It’s that time of the year when thousands of Mumbaikars survey street shops to stock up on goodies for the wedding season, and for Christmas and New Year. With my uncle’s wedding just a few days away, I set out on a shopping spree. Be it Bandra’s Hill Road, Colaba Causeway, or Linking Road, all of them would have had their shops packed with people if it wasn’t for the government’s decision to demonetise high value currency.
My first stop was Bandra’s Hill Road. To my surprise, the whole street was empty, with vendors passing their time playing games on their mobile phones as they anxiously waited for a customer to stop by. Anzar Malik, 36, is a bag vendor. He was not at all happy with the demonetisation decision. “I have been in this business since 1998 and I have never seen this street so empty. Today, I am facing an 80% loss in my business. I have not even paid my workers their salary and I am not able to pay my rent either. I don’t think the situation is going to get any better in the next two to three months, it will take a lot longer for the market to stabilize.”
A few kilometres away at Linking Road in Khar, I came across Neresh Shukla, a 27-year-old undergarments vendor. He seemed more than happy to have a customer walk into his shop, and he also said that he would happily accept old currency notes. Curious to know how the government’s decision was impacting his business, I investigated further. “I think it’s one of the government’s best decisions so far, and personally, I welcome it. I go to the bank every morning to get change. Customers are bringing Rs. 2000 notes and I am happily accepting it. Even though I am facing losses right now, I believe it will be better for my children and for the future of the country,” he says proudly.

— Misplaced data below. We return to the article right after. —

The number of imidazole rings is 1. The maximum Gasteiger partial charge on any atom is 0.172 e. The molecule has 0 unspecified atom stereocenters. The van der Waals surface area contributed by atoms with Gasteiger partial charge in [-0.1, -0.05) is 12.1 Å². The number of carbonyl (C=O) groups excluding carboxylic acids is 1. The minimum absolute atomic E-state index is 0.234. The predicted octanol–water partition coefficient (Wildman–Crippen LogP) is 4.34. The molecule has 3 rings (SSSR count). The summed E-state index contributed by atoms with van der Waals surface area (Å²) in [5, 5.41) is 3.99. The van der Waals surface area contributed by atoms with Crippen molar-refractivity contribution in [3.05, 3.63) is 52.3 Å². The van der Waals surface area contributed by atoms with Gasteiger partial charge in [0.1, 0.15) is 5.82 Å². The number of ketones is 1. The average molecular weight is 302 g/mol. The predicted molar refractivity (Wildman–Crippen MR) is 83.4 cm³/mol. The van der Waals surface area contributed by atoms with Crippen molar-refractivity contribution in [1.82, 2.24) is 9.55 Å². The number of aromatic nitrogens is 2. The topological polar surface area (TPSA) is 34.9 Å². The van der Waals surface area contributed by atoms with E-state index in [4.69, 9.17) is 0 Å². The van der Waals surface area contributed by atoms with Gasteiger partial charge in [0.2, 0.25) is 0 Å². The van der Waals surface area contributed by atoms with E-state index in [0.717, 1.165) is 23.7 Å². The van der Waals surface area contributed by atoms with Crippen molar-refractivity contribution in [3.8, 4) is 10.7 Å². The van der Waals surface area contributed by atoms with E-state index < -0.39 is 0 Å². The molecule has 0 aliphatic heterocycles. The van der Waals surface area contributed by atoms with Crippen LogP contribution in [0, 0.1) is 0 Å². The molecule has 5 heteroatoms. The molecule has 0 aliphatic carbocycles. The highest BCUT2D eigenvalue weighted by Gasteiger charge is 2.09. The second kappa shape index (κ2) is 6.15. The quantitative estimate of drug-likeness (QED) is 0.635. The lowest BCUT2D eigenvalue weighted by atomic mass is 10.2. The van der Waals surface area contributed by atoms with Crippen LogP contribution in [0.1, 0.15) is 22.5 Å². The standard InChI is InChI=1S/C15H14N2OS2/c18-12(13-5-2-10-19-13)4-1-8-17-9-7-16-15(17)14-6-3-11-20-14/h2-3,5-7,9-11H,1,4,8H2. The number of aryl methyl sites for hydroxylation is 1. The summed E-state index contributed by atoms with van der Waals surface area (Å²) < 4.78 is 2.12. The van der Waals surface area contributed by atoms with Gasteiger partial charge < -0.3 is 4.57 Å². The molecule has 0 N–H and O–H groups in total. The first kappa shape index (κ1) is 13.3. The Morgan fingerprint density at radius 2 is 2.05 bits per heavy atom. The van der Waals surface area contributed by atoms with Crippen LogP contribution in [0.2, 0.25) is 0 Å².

Thankfully, Neresh was kind enough to give me some change, so I headed to Colaba Causeway. I saw a crystal stone vendor closing his shop for the day. He was putting away all the crystal stones on display into a cardboard box as I approached him. “I have been running a business here for four years now. It’s been three to four days that I have earned something between Rs 1000 to Rs 1200 per day, whereas earlier I used to make about Rs. 4000 to Rs. 5000 per day. I think it is a good decision, but it would be better if the new notes of Rs. 500 and Rs. 1000 were in circulation. It is mainly foreigners who are buying right now; very few Indians are coming out to shop,” says Akshay Madhukar Gaikwad, a crystal stone vendor.
Yusuf Khan who deals with women’s garments had a different take on the matter. “I am accepting the old currency as the government has allowed time till December 31 to exchange old notes. I’m not able to accept Rs. 2000 notes because I can’t give change. They should have launched the new notes before banning the old ones. At this point, I hardly get two or three customers a day.”
After picking up a beautiful crystal stone, I headed to Fashion Street at Marine Lines. When I asked Vinod Mohanty, 58, a salesman at a shoe stall, if his business has been affected badly, he said, “We used to make about Rs. 5000 to 7000 a day, but that has dropped to Rs. 1000 and 1500 this past week.” Vinod was quick to add, “The decision by PM Modi is a very good one, and it will prove itself in the future.” He was optimistic about having a better future for his children.
Arif Shaikh, 38, who works at a jeans shop, is very disappointed with the government’s decision. “Earlier we used to sell about 30 to 35 jeans, and now we are only able to sell five pieces per day. There are more important changes that the government could have made, instead of demonetising the currency and disrupting so many people’s livelihood. Even in bank lines, I only see middle class people; you will hardly find rich people standing in queues. We are the ones facing the repercussions of this ban. There will be no happy ending in 2016 for us.”
The hubs of street shopping in Mumbai that are normally bustling with cackles of crowds and excited shoppers seem to have come to a complete stand still after the government’s demonetisation move.